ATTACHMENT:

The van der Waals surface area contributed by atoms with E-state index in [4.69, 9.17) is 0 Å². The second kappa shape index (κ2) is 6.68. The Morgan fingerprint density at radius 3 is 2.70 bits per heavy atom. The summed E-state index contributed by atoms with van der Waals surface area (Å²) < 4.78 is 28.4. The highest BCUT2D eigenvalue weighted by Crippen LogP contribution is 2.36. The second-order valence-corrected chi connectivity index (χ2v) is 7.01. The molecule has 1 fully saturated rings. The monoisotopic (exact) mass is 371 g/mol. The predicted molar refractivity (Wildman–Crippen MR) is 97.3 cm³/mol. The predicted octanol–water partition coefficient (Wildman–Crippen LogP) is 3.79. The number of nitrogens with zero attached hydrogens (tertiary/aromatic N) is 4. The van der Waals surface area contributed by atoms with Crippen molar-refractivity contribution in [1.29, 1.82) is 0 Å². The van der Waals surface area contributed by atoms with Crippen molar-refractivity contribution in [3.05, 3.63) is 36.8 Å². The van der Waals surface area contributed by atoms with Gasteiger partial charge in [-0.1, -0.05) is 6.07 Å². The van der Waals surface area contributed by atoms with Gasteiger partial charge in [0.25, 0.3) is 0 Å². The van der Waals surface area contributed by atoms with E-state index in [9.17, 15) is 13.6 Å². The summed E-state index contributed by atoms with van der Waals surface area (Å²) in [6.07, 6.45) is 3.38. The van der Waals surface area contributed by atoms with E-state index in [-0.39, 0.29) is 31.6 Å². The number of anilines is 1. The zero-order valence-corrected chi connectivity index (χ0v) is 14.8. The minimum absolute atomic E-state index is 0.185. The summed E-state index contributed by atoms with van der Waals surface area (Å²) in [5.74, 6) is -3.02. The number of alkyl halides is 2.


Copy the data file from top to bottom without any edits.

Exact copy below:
The van der Waals surface area contributed by atoms with E-state index in [4.69, 9.17) is 0 Å². The second kappa shape index (κ2) is 6.68. The Morgan fingerprint density at radius 3 is 2.70 bits per heavy atom. The summed E-state index contributed by atoms with van der Waals surface area (Å²) < 4.78 is 28.4. The highest BCUT2D eigenvalue weighted by Crippen LogP contribution is 2.36. The second-order valence-corrected chi connectivity index (χ2v) is 7.01. The molecule has 1 fully saturated rings. The monoisotopic (exact) mass is 371 g/mol. The predicted molar refractivity (Wildman–Crippen MR) is 97.3 cm³/mol. The predicted octanol–water partition coefficient (Wildman–Crippen LogP) is 3.79. The number of nitrogens with zero attached hydrogens (tertiary/aromatic N) is 4. The van der Waals surface area contributed by atoms with Crippen molar-refractivity contribution in [1.29, 1.82) is 0 Å². The van der Waals surface area contributed by atoms with Crippen molar-refractivity contribution in [3.05, 3.63) is 36.8 Å². The van der Waals surface area contributed by atoms with Gasteiger partial charge in [-0.1, -0.05) is 6.07 Å². The van der Waals surface area contributed by atoms with Gasteiger partial charge in [0.25, 0.3) is 0 Å². The van der Waals surface area contributed by atoms with E-state index in [9.17, 15) is 13.6 Å². The summed E-state index contributed by atoms with van der Waals surface area (Å²) in [6.07, 6.45) is 3.38. The van der Waals surface area contributed by atoms with E-state index in [-0.39, 0.29) is 31.6 Å². The number of anilines is 1. The zero-order valence-corrected chi connectivity index (χ0v) is 14.8. The minimum absolute atomic E-state index is 0.185. The summed E-state index contributed by atoms with van der Waals surface area (Å²) in [5.74, 6) is -3.02. The number of alkyl halides is 2.